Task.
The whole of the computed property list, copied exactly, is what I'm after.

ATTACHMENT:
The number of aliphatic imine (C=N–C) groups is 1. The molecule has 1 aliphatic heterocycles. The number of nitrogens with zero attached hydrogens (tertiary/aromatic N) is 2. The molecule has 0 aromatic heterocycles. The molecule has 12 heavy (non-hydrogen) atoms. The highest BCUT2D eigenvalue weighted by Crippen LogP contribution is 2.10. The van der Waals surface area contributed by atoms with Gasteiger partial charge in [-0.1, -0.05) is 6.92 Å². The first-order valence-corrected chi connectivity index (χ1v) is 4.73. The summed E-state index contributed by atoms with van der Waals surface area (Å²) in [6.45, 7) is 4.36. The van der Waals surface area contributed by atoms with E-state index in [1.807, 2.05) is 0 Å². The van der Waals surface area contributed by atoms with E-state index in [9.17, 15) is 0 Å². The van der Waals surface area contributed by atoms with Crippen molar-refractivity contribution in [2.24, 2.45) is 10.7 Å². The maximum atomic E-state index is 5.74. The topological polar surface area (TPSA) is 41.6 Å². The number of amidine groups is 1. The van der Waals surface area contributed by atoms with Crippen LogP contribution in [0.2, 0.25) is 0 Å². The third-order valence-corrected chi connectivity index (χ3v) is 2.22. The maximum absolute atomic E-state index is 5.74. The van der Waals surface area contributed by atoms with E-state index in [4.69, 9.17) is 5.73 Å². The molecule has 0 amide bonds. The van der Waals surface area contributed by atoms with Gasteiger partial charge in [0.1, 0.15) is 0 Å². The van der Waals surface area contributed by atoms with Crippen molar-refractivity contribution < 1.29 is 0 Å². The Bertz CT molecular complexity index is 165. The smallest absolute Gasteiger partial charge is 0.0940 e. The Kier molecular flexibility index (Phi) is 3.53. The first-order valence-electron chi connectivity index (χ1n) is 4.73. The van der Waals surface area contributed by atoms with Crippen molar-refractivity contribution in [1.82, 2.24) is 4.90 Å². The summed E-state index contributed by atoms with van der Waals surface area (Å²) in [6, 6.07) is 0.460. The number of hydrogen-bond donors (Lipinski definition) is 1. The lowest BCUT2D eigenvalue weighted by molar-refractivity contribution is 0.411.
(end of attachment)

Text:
The number of aliphatic imine (C=N–C) groups is 1. The molecule has 1 aliphatic heterocycles. The number of nitrogens with zero attached hydrogens (tertiary/aromatic N) is 2. The molecule has 0 aromatic heterocycles. The molecule has 12 heavy (non-hydrogen) atoms. The highest BCUT2D eigenvalue weighted by Crippen LogP contribution is 2.10. The van der Waals surface area contributed by atoms with Gasteiger partial charge in [-0.1, -0.05) is 6.92 Å². The first-order valence-corrected chi connectivity index (χ1v) is 4.73. The summed E-state index contributed by atoms with van der Waals surface area (Å²) in [6.45, 7) is 4.36. The van der Waals surface area contributed by atoms with E-state index in [1.807, 2.05) is 0 Å². The van der Waals surface area contributed by atoms with E-state index in [9.17, 15) is 0 Å². The van der Waals surface area contributed by atoms with Crippen molar-refractivity contribution in [2.24, 2.45) is 10.7 Å². The maximum atomic E-state index is 5.74. The topological polar surface area (TPSA) is 41.6 Å². The number of amidine groups is 1. The van der Waals surface area contributed by atoms with Crippen LogP contribution in [0.2, 0.25) is 0 Å². The third-order valence-corrected chi connectivity index (χ3v) is 2.22. The maximum absolute atomic E-state index is 5.74. The van der Waals surface area contributed by atoms with E-state index in [4.69, 9.17) is 5.73 Å². The molecule has 0 amide bonds. The van der Waals surface area contributed by atoms with Gasteiger partial charge in [0.1, 0.15) is 0 Å². The van der Waals surface area contributed by atoms with Crippen molar-refractivity contribution < 1.29 is 0 Å². The Bertz CT molecular complexity index is 165. The smallest absolute Gasteiger partial charge is 0.0940 e. The Kier molecular flexibility index (Phi) is 3.53. The first-order valence-electron chi connectivity index (χ1n) is 4.73. The van der Waals surface area contributed by atoms with Crippen molar-refractivity contribution in [1.82, 2.24) is 4.90 Å². The summed E-state index contributed by atoms with van der Waals surface area (Å²) in [6, 6.07) is 0.460. The number of hydrogen-bond donors (Lipinski definition) is 1. The lowest BCUT2D eigenvalue weighted by molar-refractivity contribution is 0.411.